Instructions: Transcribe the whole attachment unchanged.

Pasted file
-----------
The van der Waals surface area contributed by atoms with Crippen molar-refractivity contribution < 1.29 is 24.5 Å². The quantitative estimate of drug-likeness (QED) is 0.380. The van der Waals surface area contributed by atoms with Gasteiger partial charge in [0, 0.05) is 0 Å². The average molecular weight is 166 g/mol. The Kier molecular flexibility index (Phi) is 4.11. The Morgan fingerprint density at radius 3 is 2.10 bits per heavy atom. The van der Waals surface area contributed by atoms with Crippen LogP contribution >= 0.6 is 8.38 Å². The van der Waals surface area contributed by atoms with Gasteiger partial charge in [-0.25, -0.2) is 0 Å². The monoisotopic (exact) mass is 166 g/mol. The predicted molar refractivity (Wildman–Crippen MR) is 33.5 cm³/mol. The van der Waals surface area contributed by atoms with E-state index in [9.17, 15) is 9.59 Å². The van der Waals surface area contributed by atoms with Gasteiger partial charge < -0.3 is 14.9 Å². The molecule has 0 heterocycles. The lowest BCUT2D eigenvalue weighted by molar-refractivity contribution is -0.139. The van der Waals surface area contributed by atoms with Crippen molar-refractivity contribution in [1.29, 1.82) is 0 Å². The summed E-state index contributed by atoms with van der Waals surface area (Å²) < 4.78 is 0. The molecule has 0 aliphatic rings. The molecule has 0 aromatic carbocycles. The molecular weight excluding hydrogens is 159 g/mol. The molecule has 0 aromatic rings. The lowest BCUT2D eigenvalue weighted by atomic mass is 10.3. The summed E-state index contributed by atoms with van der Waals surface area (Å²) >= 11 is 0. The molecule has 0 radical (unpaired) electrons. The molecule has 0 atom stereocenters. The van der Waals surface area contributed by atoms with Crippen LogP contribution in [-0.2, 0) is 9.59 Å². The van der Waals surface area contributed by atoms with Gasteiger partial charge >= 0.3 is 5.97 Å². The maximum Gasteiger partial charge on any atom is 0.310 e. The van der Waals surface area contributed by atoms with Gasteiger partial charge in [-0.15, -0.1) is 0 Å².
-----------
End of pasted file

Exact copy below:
The van der Waals surface area contributed by atoms with Crippen molar-refractivity contribution < 1.29 is 24.5 Å². The quantitative estimate of drug-likeness (QED) is 0.380. The van der Waals surface area contributed by atoms with Gasteiger partial charge in [0, 0.05) is 0 Å². The average molecular weight is 166 g/mol. The Kier molecular flexibility index (Phi) is 4.11. The Morgan fingerprint density at radius 3 is 2.10 bits per heavy atom. The van der Waals surface area contributed by atoms with Crippen LogP contribution >= 0.6 is 8.38 Å². The van der Waals surface area contributed by atoms with Gasteiger partial charge in [-0.25, -0.2) is 0 Å². The monoisotopic (exact) mass is 166 g/mol. The predicted molar refractivity (Wildman–Crippen MR) is 33.5 cm³/mol. The van der Waals surface area contributed by atoms with E-state index in [9.17, 15) is 9.59 Å². The van der Waals surface area contributed by atoms with Gasteiger partial charge < -0.3 is 14.9 Å². The molecule has 0 heterocycles. The lowest BCUT2D eigenvalue weighted by molar-refractivity contribution is -0.139. The van der Waals surface area contributed by atoms with Crippen molar-refractivity contribution in [1.29, 1.82) is 0 Å². The summed E-state index contributed by atoms with van der Waals surface area (Å²) < 4.78 is 0. The molecule has 0 aliphatic rings. The molecule has 0 aromatic carbocycles. The molecular weight excluding hydrogens is 159 g/mol. The molecule has 0 aromatic rings. The lowest BCUT2D eigenvalue weighted by atomic mass is 10.3. The summed E-state index contributed by atoms with van der Waals surface area (Å²) >= 11 is 0. The molecule has 0 radical (unpaired) electrons. The molecule has 0 atom stereocenters. The van der Waals surface area contributed by atoms with Crippen LogP contribution in [-0.2, 0) is 9.59 Å². The van der Waals surface area contributed by atoms with Gasteiger partial charge >= 0.3 is 5.97 Å². The maximum Gasteiger partial charge on any atom is 0.310 e. The van der Waals surface area contributed by atoms with Gasteiger partial charge in [-0.15, -0.1) is 0 Å².